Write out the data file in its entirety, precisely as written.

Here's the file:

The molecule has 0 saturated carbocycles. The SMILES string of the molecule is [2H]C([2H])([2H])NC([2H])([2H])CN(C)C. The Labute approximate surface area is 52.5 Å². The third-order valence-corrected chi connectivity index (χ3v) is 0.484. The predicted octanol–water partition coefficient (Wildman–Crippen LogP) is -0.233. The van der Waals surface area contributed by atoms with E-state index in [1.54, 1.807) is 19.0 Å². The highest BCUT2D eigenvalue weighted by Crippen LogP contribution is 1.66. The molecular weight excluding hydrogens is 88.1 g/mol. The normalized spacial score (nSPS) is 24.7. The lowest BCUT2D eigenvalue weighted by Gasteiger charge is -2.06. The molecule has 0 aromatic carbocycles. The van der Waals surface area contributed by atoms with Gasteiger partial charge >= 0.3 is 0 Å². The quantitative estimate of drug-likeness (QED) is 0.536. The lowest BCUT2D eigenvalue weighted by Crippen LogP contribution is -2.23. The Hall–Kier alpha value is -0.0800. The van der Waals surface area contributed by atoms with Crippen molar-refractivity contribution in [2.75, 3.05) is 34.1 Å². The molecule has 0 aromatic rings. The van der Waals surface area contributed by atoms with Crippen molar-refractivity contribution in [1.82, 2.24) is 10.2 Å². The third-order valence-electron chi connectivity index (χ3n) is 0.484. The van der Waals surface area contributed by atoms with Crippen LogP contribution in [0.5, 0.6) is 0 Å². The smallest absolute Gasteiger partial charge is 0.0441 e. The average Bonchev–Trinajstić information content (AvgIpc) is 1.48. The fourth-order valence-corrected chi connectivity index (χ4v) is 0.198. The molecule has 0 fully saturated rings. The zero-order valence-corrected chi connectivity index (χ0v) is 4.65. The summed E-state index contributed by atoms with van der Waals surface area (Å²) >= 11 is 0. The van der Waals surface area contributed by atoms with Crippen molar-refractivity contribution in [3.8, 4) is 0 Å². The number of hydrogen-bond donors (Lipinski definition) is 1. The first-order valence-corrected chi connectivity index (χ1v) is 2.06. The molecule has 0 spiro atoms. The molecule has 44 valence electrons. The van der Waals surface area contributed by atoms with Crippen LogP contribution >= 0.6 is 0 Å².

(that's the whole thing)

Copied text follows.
The molecule has 0 saturated carbocycles. The SMILES string of the molecule is [2H]C([2H])([2H])NC([2H])([2H])CN(C)C. The Labute approximate surface area is 52.5 Å². The third-order valence-corrected chi connectivity index (χ3v) is 0.484. The predicted octanol–water partition coefficient (Wildman–Crippen LogP) is -0.233. The van der Waals surface area contributed by atoms with E-state index in [1.54, 1.807) is 19.0 Å². The highest BCUT2D eigenvalue weighted by Crippen LogP contribution is 1.66. The molecular weight excluding hydrogens is 88.1 g/mol. The normalized spacial score (nSPS) is 24.7. The lowest BCUT2D eigenvalue weighted by Gasteiger charge is -2.06. The molecule has 0 aromatic carbocycles. The van der Waals surface area contributed by atoms with Gasteiger partial charge >= 0.3 is 0 Å². The quantitative estimate of drug-likeness (QED) is 0.536. The lowest BCUT2D eigenvalue weighted by Crippen LogP contribution is -2.23. The Hall–Kier alpha value is -0.0800. The van der Waals surface area contributed by atoms with Crippen molar-refractivity contribution in [2.75, 3.05) is 34.1 Å². The molecule has 0 aromatic rings. The van der Waals surface area contributed by atoms with Crippen molar-refractivity contribution in [1.82, 2.24) is 10.2 Å². The third-order valence-electron chi connectivity index (χ3n) is 0.484. The van der Waals surface area contributed by atoms with Crippen LogP contribution in [0.5, 0.6) is 0 Å². The smallest absolute Gasteiger partial charge is 0.0441 e. The average Bonchev–Trinajstić information content (AvgIpc) is 1.48. The fourth-order valence-corrected chi connectivity index (χ4v) is 0.198. The molecule has 0 fully saturated rings. The zero-order valence-corrected chi connectivity index (χ0v) is 4.65. The summed E-state index contributed by atoms with van der Waals surface area (Å²) >= 11 is 0. The van der Waals surface area contributed by atoms with Crippen molar-refractivity contribution in [3.8, 4) is 0 Å². The number of hydrogen-bond donors (Lipinski definition) is 1. The first-order valence-corrected chi connectivity index (χ1v) is 2.06. The molecule has 0 spiro atoms. The molecule has 44 valence electrons. The van der Waals surface area contributed by atoms with Crippen LogP contribution >= 0.6 is 0 Å².